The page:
Please mark your calendars for these exciting BBI speakers coming to UMD in April and May!
BBI-Kavli Distinguished Speaker Series Speaker: Gina Turrigiano (Brandeis) Title: "Self-tuning neurons, firing rate homeostasis, and sleep/wake states" Date: Wednesday, April 10, 2019 Time: 10:00 a.m. Location: 1103 Biosciences Research Building
Special BBI Seminar Speaker: Carel ten Cate (Leiden) Title: "The linguistic abilities of birds – on speech perception and grammar rule learning" Date: Tuesday, April 16, 2019 Time: 12 noon Location: 1103 Biosciences Research Building
BBI-Kavli Day, feat. Distinguished Speaker Speaker: Miguel Nicolelis (Duke) Title: "Brain-machine interfaces: from basic science to neurological rehabilitation" Date: May 1, 2019 Time: TBA Location: Edward St. John Center
Scientists may need to seriously reconsider the cast-aside hypothesis that pathogens can play a part in diseases such as Alzheimer’s and Parkinson’s, since a number of recent studies suggest that viral infections can contribute to neurodegenerative disorders.
Self-healing fabric, abrasion-resistant coatings, precision drug delivery and smart textiles are among the potential applications of squid ‘ring tooth’ protein. Materials from this protein are eco-friendly and biodegradable, with sustainable large-scale production achieved using laboratory culture methods.
The ability to take turns is a hallmark of social interaction among animals. By studying the songs of mice from the cloud forests of Costa Rica, researchers have discovered a brain circuit that may enable the high-speed back and forth of conversation.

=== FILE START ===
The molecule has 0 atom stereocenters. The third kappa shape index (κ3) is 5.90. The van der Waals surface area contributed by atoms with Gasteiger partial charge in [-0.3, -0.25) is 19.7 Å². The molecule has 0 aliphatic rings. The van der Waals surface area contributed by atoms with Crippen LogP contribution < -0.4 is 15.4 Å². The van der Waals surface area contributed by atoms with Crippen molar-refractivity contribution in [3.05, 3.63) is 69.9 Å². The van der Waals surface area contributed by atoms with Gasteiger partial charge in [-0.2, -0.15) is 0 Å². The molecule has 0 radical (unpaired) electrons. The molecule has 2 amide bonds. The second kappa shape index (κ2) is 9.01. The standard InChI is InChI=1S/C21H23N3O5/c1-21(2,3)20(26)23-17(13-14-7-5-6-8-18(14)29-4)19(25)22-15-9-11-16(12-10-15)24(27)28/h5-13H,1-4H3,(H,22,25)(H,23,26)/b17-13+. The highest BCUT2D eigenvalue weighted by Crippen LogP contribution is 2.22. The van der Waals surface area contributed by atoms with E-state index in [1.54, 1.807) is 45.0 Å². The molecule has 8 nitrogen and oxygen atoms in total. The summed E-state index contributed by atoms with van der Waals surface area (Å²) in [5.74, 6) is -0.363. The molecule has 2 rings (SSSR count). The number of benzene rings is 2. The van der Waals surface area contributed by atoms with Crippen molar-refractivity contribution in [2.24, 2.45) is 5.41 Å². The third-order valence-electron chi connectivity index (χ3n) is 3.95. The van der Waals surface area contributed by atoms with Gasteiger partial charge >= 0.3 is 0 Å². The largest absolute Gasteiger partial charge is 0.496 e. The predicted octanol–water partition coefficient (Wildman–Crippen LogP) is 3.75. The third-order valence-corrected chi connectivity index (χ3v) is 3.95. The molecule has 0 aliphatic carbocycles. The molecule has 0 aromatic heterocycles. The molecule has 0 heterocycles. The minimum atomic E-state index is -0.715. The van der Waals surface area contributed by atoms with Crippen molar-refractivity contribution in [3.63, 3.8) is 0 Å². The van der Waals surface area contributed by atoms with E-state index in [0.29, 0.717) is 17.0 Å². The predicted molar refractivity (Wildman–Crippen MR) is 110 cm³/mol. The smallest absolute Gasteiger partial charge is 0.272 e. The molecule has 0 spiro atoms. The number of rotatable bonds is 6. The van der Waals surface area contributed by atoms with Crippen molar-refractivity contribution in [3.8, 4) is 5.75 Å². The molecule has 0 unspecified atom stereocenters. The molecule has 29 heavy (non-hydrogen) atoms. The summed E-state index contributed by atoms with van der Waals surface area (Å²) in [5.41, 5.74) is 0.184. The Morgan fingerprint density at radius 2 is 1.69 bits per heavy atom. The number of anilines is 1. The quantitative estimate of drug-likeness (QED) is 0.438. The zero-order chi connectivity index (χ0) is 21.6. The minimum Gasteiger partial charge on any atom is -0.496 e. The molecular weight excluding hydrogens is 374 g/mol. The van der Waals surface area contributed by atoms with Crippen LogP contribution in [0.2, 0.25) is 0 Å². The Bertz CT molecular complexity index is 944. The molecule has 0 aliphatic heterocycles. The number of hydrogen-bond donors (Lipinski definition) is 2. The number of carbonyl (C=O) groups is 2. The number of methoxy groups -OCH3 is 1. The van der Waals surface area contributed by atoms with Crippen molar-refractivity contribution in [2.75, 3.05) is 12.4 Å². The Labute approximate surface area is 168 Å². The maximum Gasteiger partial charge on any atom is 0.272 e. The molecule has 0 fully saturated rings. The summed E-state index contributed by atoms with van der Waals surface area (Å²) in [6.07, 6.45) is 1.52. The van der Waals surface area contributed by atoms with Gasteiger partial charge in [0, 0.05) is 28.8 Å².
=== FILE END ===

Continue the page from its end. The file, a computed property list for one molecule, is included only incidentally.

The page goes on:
Data from 1.2 million people reveal how tobacco and alcohol use may be linked to your genes and to various diseases. Interestingly, a genetic risk for alcohol was associated with lower disease risk, implying not that consuming more alcohol improves health but rather the existence of mechanistic complexity in need of further investigation.
A growing collection of anecdotal stories raises the possibility that nerve injury in an arm or a leg can act as a trigger for the development ALS, or Lou Gehrig's Disease. In some, the disease seems to start after an injury: muscle weakness at the site of the injury slowly spreads to new areas until weakness in the muscles responsible for breathing causes suffocation.
Researchers have found that brain areas responsible for limb movement and sensation alter their functional communication after amputation. The fact that there is a functional imbalance even in the absence of pain may help to understand why some patients report phantom sensations and others do not.
CARE to Stop Violence Event Speaker: Katie O'Mailey (U. of Maryland) Title: "The Neurobiology of Trauma and Healing" Date: March 4, 2019 Time: 5 p.m. Location: Jiménez Room, 2nd floor STAMP
Cognitive Science Colloquium Speaker: Duane Watson (Vanderbilt U.) Title: "What Prosody can tell us about Language and Psychology" Date: Monday, March 7, 2019 Time: 3:30 p.m. Location: 1103 Bioscience Research Building More info